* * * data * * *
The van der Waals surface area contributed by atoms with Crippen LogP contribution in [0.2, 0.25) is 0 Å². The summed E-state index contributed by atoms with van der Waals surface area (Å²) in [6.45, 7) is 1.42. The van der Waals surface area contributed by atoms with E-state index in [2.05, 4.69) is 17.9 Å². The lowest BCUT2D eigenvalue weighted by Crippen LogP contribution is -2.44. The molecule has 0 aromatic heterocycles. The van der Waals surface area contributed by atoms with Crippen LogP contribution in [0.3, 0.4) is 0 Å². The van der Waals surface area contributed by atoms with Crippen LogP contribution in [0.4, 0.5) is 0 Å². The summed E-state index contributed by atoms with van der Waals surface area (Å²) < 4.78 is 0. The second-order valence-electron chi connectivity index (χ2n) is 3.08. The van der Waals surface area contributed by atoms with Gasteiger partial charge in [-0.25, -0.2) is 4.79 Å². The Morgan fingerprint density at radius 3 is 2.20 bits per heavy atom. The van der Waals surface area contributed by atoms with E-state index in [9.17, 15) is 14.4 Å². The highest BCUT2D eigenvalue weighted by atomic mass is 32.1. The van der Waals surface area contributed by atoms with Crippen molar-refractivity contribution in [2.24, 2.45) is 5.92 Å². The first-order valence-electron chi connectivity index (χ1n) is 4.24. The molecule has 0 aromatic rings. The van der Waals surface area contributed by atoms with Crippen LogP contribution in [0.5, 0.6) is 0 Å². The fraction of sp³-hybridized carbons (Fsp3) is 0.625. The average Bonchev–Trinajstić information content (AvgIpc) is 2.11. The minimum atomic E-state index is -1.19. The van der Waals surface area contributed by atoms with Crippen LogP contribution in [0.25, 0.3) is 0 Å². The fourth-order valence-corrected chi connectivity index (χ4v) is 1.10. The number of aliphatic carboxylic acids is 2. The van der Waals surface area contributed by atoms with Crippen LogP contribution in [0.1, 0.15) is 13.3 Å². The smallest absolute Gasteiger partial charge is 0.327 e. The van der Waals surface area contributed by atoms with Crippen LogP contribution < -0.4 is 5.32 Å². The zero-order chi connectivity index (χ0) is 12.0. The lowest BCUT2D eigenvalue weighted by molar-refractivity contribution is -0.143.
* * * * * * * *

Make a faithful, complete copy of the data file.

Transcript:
The van der Waals surface area contributed by atoms with Crippen LogP contribution in [0.2, 0.25) is 0 Å². The summed E-state index contributed by atoms with van der Waals surface area (Å²) in [6.45, 7) is 1.42. The van der Waals surface area contributed by atoms with E-state index in [2.05, 4.69) is 17.9 Å². The lowest BCUT2D eigenvalue weighted by Crippen LogP contribution is -2.44. The molecule has 0 aromatic heterocycles. The van der Waals surface area contributed by atoms with Crippen LogP contribution in [0.3, 0.4) is 0 Å². The van der Waals surface area contributed by atoms with Crippen LogP contribution in [0.4, 0.5) is 0 Å². The summed E-state index contributed by atoms with van der Waals surface area (Å²) < 4.78 is 0. The second-order valence-electron chi connectivity index (χ2n) is 3.08. The van der Waals surface area contributed by atoms with Gasteiger partial charge in [-0.25, -0.2) is 4.79 Å². The Morgan fingerprint density at radius 3 is 2.20 bits per heavy atom. The van der Waals surface area contributed by atoms with E-state index in [9.17, 15) is 14.4 Å². The highest BCUT2D eigenvalue weighted by atomic mass is 32.1. The van der Waals surface area contributed by atoms with Crippen molar-refractivity contribution in [2.24, 2.45) is 5.92 Å². The first-order valence-electron chi connectivity index (χ1n) is 4.24. The molecule has 0 aromatic rings. The van der Waals surface area contributed by atoms with Crippen LogP contribution in [0.5, 0.6) is 0 Å². The fraction of sp³-hybridized carbons (Fsp3) is 0.625. The average Bonchev–Trinajstić information content (AvgIpc) is 2.11. The minimum atomic E-state index is -1.19. The van der Waals surface area contributed by atoms with Crippen LogP contribution in [0.25, 0.3) is 0 Å². The fourth-order valence-corrected chi connectivity index (χ4v) is 1.10. The number of aliphatic carboxylic acids is 2. The van der Waals surface area contributed by atoms with Crippen LogP contribution in [0.1, 0.15) is 13.3 Å². The smallest absolute Gasteiger partial charge is 0.327 e. The van der Waals surface area contributed by atoms with Crippen LogP contribution < -0.4 is 5.32 Å². The zero-order chi connectivity index (χ0) is 12.0. The lowest BCUT2D eigenvalue weighted by molar-refractivity contribution is -0.143.